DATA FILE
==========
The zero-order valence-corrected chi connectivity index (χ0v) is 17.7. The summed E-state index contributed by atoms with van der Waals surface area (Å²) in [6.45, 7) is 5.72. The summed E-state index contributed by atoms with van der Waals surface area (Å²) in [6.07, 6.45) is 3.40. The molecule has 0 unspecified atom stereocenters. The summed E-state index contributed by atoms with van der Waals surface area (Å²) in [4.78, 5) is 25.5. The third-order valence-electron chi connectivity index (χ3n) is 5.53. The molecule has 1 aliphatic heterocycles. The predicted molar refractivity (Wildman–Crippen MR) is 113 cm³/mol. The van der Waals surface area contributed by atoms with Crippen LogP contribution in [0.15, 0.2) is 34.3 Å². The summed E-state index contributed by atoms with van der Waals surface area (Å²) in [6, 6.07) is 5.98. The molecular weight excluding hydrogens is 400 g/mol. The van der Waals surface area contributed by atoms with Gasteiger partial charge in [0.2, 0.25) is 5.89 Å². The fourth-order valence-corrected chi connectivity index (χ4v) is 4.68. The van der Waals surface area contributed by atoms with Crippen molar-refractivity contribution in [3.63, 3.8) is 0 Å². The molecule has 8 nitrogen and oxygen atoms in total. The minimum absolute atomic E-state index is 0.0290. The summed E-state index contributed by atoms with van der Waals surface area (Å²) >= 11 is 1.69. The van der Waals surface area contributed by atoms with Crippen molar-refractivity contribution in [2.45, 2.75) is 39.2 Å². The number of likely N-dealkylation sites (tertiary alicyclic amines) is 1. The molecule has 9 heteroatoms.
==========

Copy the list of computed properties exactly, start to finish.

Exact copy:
The zero-order valence-corrected chi connectivity index (χ0v) is 17.7. The summed E-state index contributed by atoms with van der Waals surface area (Å²) in [6.45, 7) is 5.72. The summed E-state index contributed by atoms with van der Waals surface area (Å²) in [6.07, 6.45) is 3.40. The molecule has 0 unspecified atom stereocenters. The summed E-state index contributed by atoms with van der Waals surface area (Å²) in [4.78, 5) is 25.5. The third-order valence-electron chi connectivity index (χ3n) is 5.53. The molecule has 1 aliphatic heterocycles. The predicted molar refractivity (Wildman–Crippen MR) is 113 cm³/mol. The van der Waals surface area contributed by atoms with Crippen LogP contribution in [0.15, 0.2) is 34.3 Å². The summed E-state index contributed by atoms with van der Waals surface area (Å²) in [6, 6.07) is 5.98. The molecular weight excluding hydrogens is 400 g/mol. The van der Waals surface area contributed by atoms with Gasteiger partial charge in [0.2, 0.25) is 5.89 Å². The fourth-order valence-corrected chi connectivity index (χ4v) is 4.68. The van der Waals surface area contributed by atoms with Crippen molar-refractivity contribution in [3.63, 3.8) is 0 Å². The molecule has 8 nitrogen and oxygen atoms in total. The minimum absolute atomic E-state index is 0.0290. The summed E-state index contributed by atoms with van der Waals surface area (Å²) >= 11 is 1.69. The van der Waals surface area contributed by atoms with Crippen molar-refractivity contribution in [2.45, 2.75) is 39.2 Å². The number of likely N-dealkylation sites (tertiary alicyclic amines) is 1. The molecule has 9 heteroatoms.